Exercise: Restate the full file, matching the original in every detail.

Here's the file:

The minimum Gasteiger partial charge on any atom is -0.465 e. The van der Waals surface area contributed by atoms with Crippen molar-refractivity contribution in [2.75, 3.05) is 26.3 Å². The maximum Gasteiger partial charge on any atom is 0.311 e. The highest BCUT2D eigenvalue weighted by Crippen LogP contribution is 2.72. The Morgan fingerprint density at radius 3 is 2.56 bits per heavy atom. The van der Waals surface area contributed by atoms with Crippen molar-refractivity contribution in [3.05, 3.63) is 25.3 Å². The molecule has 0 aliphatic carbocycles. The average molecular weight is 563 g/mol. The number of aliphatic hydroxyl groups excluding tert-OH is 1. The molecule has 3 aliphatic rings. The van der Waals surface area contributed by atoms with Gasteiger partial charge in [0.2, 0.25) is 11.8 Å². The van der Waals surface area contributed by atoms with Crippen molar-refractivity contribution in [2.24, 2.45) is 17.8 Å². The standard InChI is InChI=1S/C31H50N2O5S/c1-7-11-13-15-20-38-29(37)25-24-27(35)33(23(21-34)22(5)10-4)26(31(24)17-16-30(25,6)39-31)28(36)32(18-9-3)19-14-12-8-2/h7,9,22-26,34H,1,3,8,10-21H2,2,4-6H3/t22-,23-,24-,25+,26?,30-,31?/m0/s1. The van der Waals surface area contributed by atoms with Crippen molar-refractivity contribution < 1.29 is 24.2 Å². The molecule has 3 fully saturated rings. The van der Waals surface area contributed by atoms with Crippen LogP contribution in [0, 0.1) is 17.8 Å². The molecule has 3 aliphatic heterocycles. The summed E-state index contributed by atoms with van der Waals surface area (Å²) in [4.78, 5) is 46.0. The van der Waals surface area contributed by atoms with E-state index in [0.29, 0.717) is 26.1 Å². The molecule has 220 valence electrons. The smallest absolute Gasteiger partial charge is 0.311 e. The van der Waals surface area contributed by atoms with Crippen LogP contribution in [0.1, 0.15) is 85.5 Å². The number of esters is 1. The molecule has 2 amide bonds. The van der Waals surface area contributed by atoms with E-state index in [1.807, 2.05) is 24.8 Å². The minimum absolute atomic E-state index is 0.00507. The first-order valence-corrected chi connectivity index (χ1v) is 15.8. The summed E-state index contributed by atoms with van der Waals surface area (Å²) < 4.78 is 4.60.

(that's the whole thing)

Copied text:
The minimum Gasteiger partial charge on any atom is -0.465 e. The van der Waals surface area contributed by atoms with Crippen molar-refractivity contribution in [2.75, 3.05) is 26.3 Å². The maximum Gasteiger partial charge on any atom is 0.311 e. The highest BCUT2D eigenvalue weighted by Crippen LogP contribution is 2.72. The Morgan fingerprint density at radius 3 is 2.56 bits per heavy atom. The van der Waals surface area contributed by atoms with Crippen molar-refractivity contribution in [3.05, 3.63) is 25.3 Å². The molecule has 0 aliphatic carbocycles. The average molecular weight is 563 g/mol. The number of aliphatic hydroxyl groups excluding tert-OH is 1. The molecule has 3 aliphatic rings. The van der Waals surface area contributed by atoms with Gasteiger partial charge in [0.2, 0.25) is 11.8 Å². The van der Waals surface area contributed by atoms with Crippen molar-refractivity contribution in [2.24, 2.45) is 17.8 Å². The standard InChI is InChI=1S/C31H50N2O5S/c1-7-11-13-15-20-38-29(37)25-24-27(35)33(23(21-34)22(5)10-4)26(31(24)17-16-30(25,6)39-31)28(36)32(18-9-3)19-14-12-8-2/h7,9,22-26,34H,1,3,8,10-21H2,2,4-6H3/t22-,23-,24-,25+,26?,30-,31?/m0/s1. The van der Waals surface area contributed by atoms with Crippen molar-refractivity contribution < 1.29 is 24.2 Å². The molecule has 3 fully saturated rings. The van der Waals surface area contributed by atoms with Crippen LogP contribution in [0, 0.1) is 17.8 Å². The molecule has 3 aliphatic heterocycles. The summed E-state index contributed by atoms with van der Waals surface area (Å²) in [4.78, 5) is 46.0. The van der Waals surface area contributed by atoms with E-state index in [0.29, 0.717) is 26.1 Å². The molecule has 220 valence electrons. The smallest absolute Gasteiger partial charge is 0.311 e. The van der Waals surface area contributed by atoms with Crippen LogP contribution in [0.1, 0.15) is 85.5 Å². The number of esters is 1. The molecule has 2 amide bonds. The van der Waals surface area contributed by atoms with E-state index in [1.807, 2.05) is 24.8 Å². The minimum absolute atomic E-state index is 0.00507. The first-order valence-corrected chi connectivity index (χ1v) is 15.8. The summed E-state index contributed by atoms with van der Waals surface area (Å²) < 4.78 is 4.60.